Access hole for belt puller and relocation of idler pulley on Y-axis

Access hole for belt puller and relocation of idler pulley on Y-axis

Halfway through making the y-axis drive, I realized that I had made a mistake in the placement of the belt idler bearings.

At that time my focus was on placing it in such a position that there would still be some clearance between the belt and the pulley of the drive motor when the belt was stretched tight horizontally at both ends.

Original mdf spacer weaken by cut

Original mdf spacer weaken by cut

Getting the belt idler bearings to be in the ideal position did pose a challenge because of the close proximity of all the components (motor, linear bearing, horizontal ball bearings, etc). Finally, I could only afford to place it so that there would be about 1 mm clearance between the belt stretched horizontally and the one wrapped around the idler bearings. The new hole position for the shaft of the idler bearings had to be drilled very carefully.

Spacers made of plywood not even

Spacers made of plywood not even

Then I found that I was not able to cut slots in the MDF motor spacer precisely to take in the timing belt. After cutting and filing the slot, the MDF spacer became too weak at certain spots and it just cracked at those locations. I did try to repair it with epoxy resin, but it did not look good. Furthermore, because the pulley attached to the motor need to be precisely in line with the timing belt, additional thin spacers had to be added. I made these out of plywood, but some of the wood veneers peeled off when the plywood was cut. This made the plywood spacers uneven.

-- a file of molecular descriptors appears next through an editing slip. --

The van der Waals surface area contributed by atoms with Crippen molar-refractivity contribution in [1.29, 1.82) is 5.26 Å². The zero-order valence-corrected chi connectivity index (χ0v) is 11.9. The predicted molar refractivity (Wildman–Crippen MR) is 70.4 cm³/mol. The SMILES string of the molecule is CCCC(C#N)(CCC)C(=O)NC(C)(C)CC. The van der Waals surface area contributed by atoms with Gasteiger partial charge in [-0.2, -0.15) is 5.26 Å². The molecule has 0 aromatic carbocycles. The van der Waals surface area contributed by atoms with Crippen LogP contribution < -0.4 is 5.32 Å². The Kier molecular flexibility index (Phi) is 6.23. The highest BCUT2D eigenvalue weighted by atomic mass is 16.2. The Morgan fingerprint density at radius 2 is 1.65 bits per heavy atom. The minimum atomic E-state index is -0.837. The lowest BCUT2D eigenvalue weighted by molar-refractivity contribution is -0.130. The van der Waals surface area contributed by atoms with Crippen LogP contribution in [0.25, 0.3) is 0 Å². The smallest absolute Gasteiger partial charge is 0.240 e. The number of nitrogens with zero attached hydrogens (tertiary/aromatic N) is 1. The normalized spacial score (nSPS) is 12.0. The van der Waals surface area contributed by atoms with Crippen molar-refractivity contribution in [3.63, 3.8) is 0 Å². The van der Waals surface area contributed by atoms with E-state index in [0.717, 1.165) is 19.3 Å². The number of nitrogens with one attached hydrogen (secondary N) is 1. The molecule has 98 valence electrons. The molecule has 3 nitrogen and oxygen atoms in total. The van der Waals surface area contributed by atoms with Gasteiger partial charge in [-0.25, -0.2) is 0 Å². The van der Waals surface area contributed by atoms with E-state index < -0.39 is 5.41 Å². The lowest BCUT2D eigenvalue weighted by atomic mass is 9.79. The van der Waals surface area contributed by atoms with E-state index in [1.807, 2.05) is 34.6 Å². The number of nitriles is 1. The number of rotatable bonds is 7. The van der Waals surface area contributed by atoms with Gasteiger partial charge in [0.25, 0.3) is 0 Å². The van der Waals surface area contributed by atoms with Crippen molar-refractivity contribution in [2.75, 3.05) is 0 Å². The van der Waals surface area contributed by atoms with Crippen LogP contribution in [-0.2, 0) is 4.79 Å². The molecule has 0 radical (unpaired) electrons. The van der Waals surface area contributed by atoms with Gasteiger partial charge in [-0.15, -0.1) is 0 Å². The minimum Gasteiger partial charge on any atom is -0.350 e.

Adopted motor spacer made from 2 wood strips

Adopted motor spacer made from 2 wood strips

Then, I decided to replace the MDF and plywood spacers altogether. I reckoned that the motor could be spaced just as well by using spacers at each bolt. I decided to use one spacer for two bolts for more stability. And instead of MDF, I used wood strips. That solved my spacer problem.

Checking spacers made from wood strips

Checking spacers made from wood strips

I also realized that in order to place the belt over the pulley which was installed on the Y-axis motor shaft, I would need some accessibility for my fingers. I created the finger room by cutting a round hole at the Y-axis assembly which was also housing the Z-axis.

Motor, pulley and idler fixed in place on Y-axis

Motor, pulley and idler fixed in place on Y-axis

Then I realized that the timing belt idler bearing was placed wrongly. In this position, the timing belt grooved side would be facing upwards instead of facing downwards. Although it would still work, I preferred the grooves to be facing downwards so that they would not collect dust.

Y-axis timing belt clamp

Y-axis timing belt clamp

Back to the drawing board! The idler bearings would have to be shifted. In addition, the ends of the timing belt would have to be shifted with the new design. This also meant that the securing clamp and tensioner for the belt would also have to be modified to suit the space available for them.

Y-axis timing belt tensioner

Y-axis timing belt tensioner

Finally, all the components were assembled and tested. This new design seemed to work.

Y-axis belt fixed over motor pulley and idler

Y-axis belt fixed over motor pulley and idler